So, what is to be done about the Arts in Brighton and Hove?

As people descend at 6pm on the Brighton Spiegltent as we approach the midpoint of Brighton Fringe 2019 for a gathering exploring the question “what is to be done about the Arts in Brighton and Hove?” I wonder why we keep asking this question year after year after year.

It could be that there is always something new to be done (well, of course there is in any changing world); yet there is something same-old familiar about this tired old question rooted in local government that makes its own decisions about the arts and culture and either only tokenistically consults on its dreams or consults too late, even afterwards.

Council-bashing is a spectator sport, and partly justified. Lack of funding for the arts generally means that it is unsustainable for most people and here at the Brighton Fringe (Possibly to be the UK’s largest arts festival if Scotland gets independence), and the pisspoor commecial sponsorship model (A game of thrones) means everyone pays to play.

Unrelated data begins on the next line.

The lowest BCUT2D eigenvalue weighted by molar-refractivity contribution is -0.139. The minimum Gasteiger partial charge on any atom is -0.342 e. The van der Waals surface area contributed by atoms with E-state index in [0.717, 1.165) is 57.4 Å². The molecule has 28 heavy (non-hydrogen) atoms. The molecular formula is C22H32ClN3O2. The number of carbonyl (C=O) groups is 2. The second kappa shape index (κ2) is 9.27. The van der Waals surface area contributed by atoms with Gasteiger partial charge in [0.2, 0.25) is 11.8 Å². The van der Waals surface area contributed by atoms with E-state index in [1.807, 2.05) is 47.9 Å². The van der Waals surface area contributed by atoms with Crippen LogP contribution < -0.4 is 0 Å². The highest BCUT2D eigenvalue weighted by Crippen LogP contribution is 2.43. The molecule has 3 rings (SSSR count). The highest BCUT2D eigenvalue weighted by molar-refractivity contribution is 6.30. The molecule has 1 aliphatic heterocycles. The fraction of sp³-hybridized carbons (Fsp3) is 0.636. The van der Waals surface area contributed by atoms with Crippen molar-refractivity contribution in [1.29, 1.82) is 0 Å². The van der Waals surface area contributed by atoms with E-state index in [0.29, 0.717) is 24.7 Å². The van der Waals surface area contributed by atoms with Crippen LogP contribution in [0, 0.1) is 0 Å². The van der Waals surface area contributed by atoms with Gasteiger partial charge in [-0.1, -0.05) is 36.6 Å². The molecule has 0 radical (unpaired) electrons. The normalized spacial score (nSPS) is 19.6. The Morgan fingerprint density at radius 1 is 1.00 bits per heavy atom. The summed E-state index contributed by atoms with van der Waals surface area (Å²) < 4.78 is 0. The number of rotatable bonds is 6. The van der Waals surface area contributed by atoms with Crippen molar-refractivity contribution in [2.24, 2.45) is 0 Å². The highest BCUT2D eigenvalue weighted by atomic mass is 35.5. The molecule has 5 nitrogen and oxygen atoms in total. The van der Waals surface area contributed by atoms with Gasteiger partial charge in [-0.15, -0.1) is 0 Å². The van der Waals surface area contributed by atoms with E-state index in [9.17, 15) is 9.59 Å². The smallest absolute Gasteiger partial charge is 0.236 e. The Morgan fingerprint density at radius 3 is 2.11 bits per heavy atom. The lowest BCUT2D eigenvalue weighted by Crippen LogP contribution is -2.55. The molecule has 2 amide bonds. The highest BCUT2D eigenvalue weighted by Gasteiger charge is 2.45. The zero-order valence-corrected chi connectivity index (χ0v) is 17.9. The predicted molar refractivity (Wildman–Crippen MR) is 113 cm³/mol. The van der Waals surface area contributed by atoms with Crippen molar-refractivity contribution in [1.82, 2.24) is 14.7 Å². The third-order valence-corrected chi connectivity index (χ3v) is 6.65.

Sponsorship of the arts in Brighton, where the level of sponsorship gets close to actually allowing the arts makers to pay themselves proper wages, tends to be mealy-mouthed, manipulative and controlling. It is a far cry from no-strings-attached patronage and there is very little of it from corporations who make billions and for whom a million is tax-offsettable small change.

So, what is to be done? We need a sea-change that might be similar to the current environmental movements such as Extinction Rebellion. Art is as vital to our health and progress as clean air or access to water. We have marginalised it, a luxury we can only afford in good times, and prioritised entertainment.

I look forward to tonight’s conversation and will do all I can to make sure it is fresh.